Not only does this help in the editing process but for me personally, it establishes a good reputation that hopefully will follow me. There is something to be said for work well-presented. There is a cost involved but again, I look at the cost as an investment into my career. You may not see a need to take this step, and again, it’s all in your personal work ethic, but I can assure you, it’s a step that has never taken me down the wrong path.

Meet deadlines: I love it when I contract an author whose work, that isn’t due for several months, ends up on my desk weeks early. This shows me I’m working with an author who cares about their work and who honors my time and the time of my editors. There will be times when life hits with illness or loss and publishers are very willing to work with authors during these times, but for the author who just puts off doing the work, then asks for continual extensions – the fuse is short. Here’s why. When an author asks for an unnecessary extension, it not only affects their editor’s timeline of the books’ publication, the entire work line is hit. 

Editors are generally working on more than one book at a time. Their days are planned out for which book to work on. Proofers are assigned and expect work on a certain day. Marketing is set to start on a particular day. When a deadline is missed, everyone’s schedule is thrown out of wack. You wonder why publishing is a slow industry; this is why. Several groups are working all at the same time, each with different deadlines but all heading toward the final goal of a release date. Procrastinators make life hard for everyone. Make it a goal to meet your deadlines on time or early. Do your best to avoid being a last-minute doer because this WILL affect whether or not you receive a future contract. Remember that reputation we mentioned earlier? How do you want to be perceived?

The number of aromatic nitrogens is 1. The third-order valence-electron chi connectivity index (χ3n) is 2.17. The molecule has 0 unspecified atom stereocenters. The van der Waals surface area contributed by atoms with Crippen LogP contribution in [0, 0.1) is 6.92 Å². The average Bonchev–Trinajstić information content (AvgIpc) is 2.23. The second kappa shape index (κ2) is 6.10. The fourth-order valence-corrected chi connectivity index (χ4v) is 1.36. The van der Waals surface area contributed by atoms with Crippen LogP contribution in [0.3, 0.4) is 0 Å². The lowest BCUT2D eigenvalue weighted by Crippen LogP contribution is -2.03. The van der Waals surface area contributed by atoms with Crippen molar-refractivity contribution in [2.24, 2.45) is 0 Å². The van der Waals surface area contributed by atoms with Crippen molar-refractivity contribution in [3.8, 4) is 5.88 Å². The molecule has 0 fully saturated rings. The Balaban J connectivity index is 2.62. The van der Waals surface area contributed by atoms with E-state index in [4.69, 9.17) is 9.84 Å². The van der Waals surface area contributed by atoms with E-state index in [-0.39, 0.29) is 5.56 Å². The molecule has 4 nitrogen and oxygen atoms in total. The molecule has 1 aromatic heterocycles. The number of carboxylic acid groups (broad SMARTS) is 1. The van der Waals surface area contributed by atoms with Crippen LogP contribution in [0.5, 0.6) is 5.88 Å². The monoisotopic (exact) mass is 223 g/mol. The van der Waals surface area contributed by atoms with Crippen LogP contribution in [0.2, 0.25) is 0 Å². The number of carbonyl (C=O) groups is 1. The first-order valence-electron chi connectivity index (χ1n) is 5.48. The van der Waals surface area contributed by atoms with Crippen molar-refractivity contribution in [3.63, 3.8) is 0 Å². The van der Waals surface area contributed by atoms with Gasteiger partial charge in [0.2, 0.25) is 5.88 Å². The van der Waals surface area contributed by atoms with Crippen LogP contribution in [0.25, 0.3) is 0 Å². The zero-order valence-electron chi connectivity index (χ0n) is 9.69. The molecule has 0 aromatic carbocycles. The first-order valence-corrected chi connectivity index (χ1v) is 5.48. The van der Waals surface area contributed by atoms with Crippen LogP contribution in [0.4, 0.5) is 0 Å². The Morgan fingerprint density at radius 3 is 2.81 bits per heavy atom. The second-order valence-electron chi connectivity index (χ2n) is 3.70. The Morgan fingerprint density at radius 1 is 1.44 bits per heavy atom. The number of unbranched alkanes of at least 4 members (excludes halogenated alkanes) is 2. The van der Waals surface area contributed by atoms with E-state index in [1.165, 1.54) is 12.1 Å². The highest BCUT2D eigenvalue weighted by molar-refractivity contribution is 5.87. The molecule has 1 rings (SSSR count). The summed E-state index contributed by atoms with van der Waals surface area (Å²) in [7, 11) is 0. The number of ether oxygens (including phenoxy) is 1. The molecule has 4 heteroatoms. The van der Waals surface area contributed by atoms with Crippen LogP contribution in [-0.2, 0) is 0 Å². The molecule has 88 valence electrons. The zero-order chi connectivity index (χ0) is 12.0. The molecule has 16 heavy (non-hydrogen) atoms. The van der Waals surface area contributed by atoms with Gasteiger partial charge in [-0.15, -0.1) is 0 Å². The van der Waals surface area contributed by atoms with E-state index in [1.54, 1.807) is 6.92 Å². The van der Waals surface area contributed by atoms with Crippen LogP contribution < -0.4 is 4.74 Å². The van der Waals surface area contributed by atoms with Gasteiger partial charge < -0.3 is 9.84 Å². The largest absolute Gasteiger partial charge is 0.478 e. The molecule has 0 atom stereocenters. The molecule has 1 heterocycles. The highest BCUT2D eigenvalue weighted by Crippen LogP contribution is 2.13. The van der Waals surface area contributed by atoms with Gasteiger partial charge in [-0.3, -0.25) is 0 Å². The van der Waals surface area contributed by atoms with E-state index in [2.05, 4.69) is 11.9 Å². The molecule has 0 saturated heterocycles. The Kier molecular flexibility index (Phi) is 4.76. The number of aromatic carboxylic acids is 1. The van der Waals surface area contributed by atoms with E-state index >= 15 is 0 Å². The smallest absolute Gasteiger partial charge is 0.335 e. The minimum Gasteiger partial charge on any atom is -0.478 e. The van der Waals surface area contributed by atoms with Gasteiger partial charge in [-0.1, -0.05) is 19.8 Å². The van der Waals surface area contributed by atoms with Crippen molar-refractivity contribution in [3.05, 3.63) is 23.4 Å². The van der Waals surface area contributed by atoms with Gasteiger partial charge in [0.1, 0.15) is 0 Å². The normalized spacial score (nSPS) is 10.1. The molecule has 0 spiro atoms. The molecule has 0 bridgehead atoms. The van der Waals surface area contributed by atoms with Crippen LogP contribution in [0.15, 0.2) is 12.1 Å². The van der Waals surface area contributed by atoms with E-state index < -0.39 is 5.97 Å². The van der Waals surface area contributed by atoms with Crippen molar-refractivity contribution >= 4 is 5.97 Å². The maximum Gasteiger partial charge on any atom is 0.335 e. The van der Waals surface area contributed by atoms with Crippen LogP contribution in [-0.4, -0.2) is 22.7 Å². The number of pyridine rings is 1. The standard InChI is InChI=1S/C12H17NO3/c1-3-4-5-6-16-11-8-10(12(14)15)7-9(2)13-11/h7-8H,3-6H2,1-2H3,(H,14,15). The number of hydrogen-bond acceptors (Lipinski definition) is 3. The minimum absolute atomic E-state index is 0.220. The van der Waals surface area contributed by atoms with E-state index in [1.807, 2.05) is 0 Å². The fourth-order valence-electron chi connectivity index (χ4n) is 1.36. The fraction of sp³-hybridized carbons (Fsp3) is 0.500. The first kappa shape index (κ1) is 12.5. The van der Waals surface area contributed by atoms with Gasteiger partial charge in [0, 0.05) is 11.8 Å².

Be a person of your word: There is little to add here. If you say it, do it. Integrity is valuable and vitally important. When you do what you say, it speaks volumes about your dependability, honesty, and determination to produce good work. Be a person of your word. It carries as much weight in the industry as a clean manuscript.

Be a team player: When you are a team player, everyone’s work is easier. If an editor knows you have a willing and teachable heart, they do not fear coming to you to make last minute changes that will make your work shine. Marketing will work twice as hard with a team player because they know the work will be done and the rewards will come. Writers want a reputation that speaks to a willingness and emulates a desire for quality work.